How to deal with Irrevocable Letters of Credit
What is a Letter of Credit?
A Letter of Credit (LC) is a guarantee of payment issued by Importer’s bank. It guarantees payment to Exporter, provided its terms and conditions are met. It is safe, has universal acceptance and is the most commonly used method

A Letter of Credit (LC) is probably your best guarantee to get paid for your shipment, if a cash prepayment is not feasible and it usually is not.

From which perspective?
In this article, we shall look at the procedures from the exporter’s/supplier’s  point of view as we do not feel it necessary to clarify the subject for buyers as they usually know what it is all about. Or they should, anyway.
Here are a few reminders and tips that might make handling a LC somewhat easier for you.

When a buyer places an order with you and he tells you that his order is as good as his LC is going to be, so, why don’t you just go ahead and start producing:
Don’t ever do it! There is no substitute for a LC. Perhaps you don’t know that, but he does and his and your bankers do too.

If you start producing without having received your customer’s LC, you take the risk that your customer may cancel his order, never open his LC, bankrupt his company, vanish into thin air. You name it, he can do it. Especially, if or when he feels sorry about having placed the order – for whatever reason – in the first place. He may ruin his reputation by doing so but it won’t cost him anything. Whereas you are stuck with merchandise you thought you had sold, and can now go try and sell to the highest bidder. If you can find one, that is.

So: Rule No. 1 is that you wait until your banker informs you the LC has been received before you even think about starting production

The best procedure to follow is:
You have received your client’s order, either by fax, letter or during a buyer’s trip or on trade fair.
You confirm the order, preferably send your proforma invoice with your confirmation, stating all particulars, such as:
- Number of goods ordered
- Description of the goods ordered
- Prices
- Packing
- Shipping conditions (FOB, CNF, Ex Factory, Freight Prepaid, whatever)
- Delivery time (one that you can keep. No gambles or wishful thinking)
When confirming the order, ask you customer to open an Irrevocable LC at sight in your favour (state bankers name, address, etc) and to give it a validity until the date upon which you are certain you can ship, allowing 2 weeks after that date for negotiation of the documents at your bank.

Also request that partial shipments as well as transshipment be allowed.

So: If you have received an order on January 1st and you feel sure you can deliver within 8 weeks after receipt of the LC (Never just say that you can ship within 8 weeks. Always say that you can deliver the goods within 8 weeks after receipt of the LC!!). Then ask for a validity of at least 10 weeks, to be on the safe side i.e. 10 March for shipment and 25 March for negotiation of the documents.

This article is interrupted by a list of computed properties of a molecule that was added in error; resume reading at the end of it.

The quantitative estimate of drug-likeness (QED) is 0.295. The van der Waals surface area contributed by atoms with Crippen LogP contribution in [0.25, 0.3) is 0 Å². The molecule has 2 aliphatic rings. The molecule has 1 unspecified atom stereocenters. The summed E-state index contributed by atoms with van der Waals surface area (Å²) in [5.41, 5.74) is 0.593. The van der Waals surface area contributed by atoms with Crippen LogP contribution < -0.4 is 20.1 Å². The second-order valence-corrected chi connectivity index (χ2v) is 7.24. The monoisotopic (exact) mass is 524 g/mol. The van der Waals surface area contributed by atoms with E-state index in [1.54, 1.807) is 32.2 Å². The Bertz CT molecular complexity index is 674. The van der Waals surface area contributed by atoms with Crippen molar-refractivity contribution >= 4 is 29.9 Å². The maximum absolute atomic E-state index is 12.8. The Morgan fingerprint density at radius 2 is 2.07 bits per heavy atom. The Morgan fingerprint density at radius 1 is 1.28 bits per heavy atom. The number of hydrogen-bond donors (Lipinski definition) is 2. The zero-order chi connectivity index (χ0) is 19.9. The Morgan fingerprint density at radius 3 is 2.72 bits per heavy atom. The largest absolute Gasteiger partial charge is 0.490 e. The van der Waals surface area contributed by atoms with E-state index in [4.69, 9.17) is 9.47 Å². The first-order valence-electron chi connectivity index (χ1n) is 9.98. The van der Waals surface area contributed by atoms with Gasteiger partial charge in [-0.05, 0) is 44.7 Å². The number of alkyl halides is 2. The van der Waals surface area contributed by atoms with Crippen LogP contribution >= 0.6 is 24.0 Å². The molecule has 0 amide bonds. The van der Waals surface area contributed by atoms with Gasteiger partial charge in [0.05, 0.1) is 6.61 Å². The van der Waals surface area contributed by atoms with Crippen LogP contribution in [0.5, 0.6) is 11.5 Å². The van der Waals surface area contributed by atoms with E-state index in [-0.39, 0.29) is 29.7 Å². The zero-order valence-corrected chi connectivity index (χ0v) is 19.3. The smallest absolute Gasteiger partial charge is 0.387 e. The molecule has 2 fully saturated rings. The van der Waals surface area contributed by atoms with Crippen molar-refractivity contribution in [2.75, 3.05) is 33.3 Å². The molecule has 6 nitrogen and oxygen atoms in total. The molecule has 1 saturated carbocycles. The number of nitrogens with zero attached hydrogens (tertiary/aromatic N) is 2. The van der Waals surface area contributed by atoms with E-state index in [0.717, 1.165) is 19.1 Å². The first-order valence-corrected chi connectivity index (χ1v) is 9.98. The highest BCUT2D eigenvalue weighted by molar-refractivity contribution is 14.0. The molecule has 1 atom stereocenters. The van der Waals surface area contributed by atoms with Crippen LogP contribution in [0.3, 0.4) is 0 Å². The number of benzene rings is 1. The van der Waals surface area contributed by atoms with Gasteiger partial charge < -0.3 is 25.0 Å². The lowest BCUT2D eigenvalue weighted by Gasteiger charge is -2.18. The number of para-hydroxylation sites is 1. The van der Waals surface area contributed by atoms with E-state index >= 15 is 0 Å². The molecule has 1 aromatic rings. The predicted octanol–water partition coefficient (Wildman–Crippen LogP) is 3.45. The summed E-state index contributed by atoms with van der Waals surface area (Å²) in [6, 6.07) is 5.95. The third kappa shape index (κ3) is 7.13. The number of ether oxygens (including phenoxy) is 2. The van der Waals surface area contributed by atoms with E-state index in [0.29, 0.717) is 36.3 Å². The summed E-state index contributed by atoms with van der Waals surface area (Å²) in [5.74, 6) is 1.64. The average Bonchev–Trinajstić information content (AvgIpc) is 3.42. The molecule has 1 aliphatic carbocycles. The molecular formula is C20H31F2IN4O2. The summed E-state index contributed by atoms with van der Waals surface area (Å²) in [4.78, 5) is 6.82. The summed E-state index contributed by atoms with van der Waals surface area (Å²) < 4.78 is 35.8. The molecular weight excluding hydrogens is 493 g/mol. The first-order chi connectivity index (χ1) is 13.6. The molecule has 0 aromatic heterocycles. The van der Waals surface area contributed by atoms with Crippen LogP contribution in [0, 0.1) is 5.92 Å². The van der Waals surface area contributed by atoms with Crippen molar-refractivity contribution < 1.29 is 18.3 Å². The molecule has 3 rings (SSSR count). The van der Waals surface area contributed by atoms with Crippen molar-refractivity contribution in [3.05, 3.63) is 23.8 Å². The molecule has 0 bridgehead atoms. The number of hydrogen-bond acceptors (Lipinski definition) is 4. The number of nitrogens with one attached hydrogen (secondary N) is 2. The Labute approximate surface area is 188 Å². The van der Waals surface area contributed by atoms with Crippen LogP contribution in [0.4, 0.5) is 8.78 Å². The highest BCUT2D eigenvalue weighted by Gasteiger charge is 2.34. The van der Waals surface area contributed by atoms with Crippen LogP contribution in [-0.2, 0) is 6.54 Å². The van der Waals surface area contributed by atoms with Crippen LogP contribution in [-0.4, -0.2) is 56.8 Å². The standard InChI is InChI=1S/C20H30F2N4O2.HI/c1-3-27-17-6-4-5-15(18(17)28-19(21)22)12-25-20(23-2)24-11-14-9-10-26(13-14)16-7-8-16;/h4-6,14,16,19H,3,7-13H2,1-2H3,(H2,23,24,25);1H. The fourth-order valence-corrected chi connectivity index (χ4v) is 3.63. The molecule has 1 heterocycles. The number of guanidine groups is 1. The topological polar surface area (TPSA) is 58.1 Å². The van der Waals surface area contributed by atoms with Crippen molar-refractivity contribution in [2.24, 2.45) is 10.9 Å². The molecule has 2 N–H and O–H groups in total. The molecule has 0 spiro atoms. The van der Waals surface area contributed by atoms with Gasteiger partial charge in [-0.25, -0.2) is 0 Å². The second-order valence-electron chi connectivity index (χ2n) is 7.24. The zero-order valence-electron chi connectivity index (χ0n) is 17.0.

Also inform your customer that this delivery time is definite only if he opens his LC at once! Or not later than a date given by you then and there. Otherwise he might open his LC sometimes during January or even February, still giving it a validity until 10 March for shipment and 25 March for negotiation of the documents, and then what??

You want him to allow partial shipments because for some reason you might not be ready with the complete order before the LC expires and you want to ship whatever you have produced before that date and get your money.

If he does not allow partial shipments, you will have to be very, very certain about your ability to deliver all the goods i.e. the complete shipment in one go. Otherwise you might have to ask your client to extend his LC at a certain date and he might not be willing to do so and then you are stuck. But good.

Do always carefully read the requirements in the LC as you will have to follow up exactly. To the letter.

If or when you are not in agreement to what is stipulated, do not start producing but ask your client to alter his LC according to how you want it and to what you and he had agreed upon. If he changes the LC accordingly, you may go ahead and start producing.

Do note that, when you are to ship CNF or CIF, you will never have to wait until your client instructs you what shipping company or what steamer to use. That is entirely up to you and you can ship when you please as you please. As long as you stay within the validity of the LC.

When you ship on FOB basis or Ex-factory however, it is up to your customer to select the shipping company, or even the steamer, if he so chooses.

It is wise to have him state in the LC what shipping company he wants the goods to transport. Otherwise, you may have the goods ready for shipment and, until you know what shipping company to deliver the merchandise to, you will just sit there, waiting for the information until the shipping date mentioned in the LC may have expired and, there you are: you can’t ship because you are too late now and you will not get your money because you have no bill of lading, etc. to prove that the goods were shipped on time. So, you cannot go to the bank, asking them to pay you for goods that weren’t shipped.
Be as careful as you can and possibly more careful than you usually are.

Read the LC thoroughly, ask for advice when you are not sure you understand it all.
Stick to everything that is mentioned in the LC.
See to it that your final invoice matches your proforma invoice to the letter.
Please note that it is you who will have to pay for any amendments of the LC, not your client.

It is always better to be safe than sorry!
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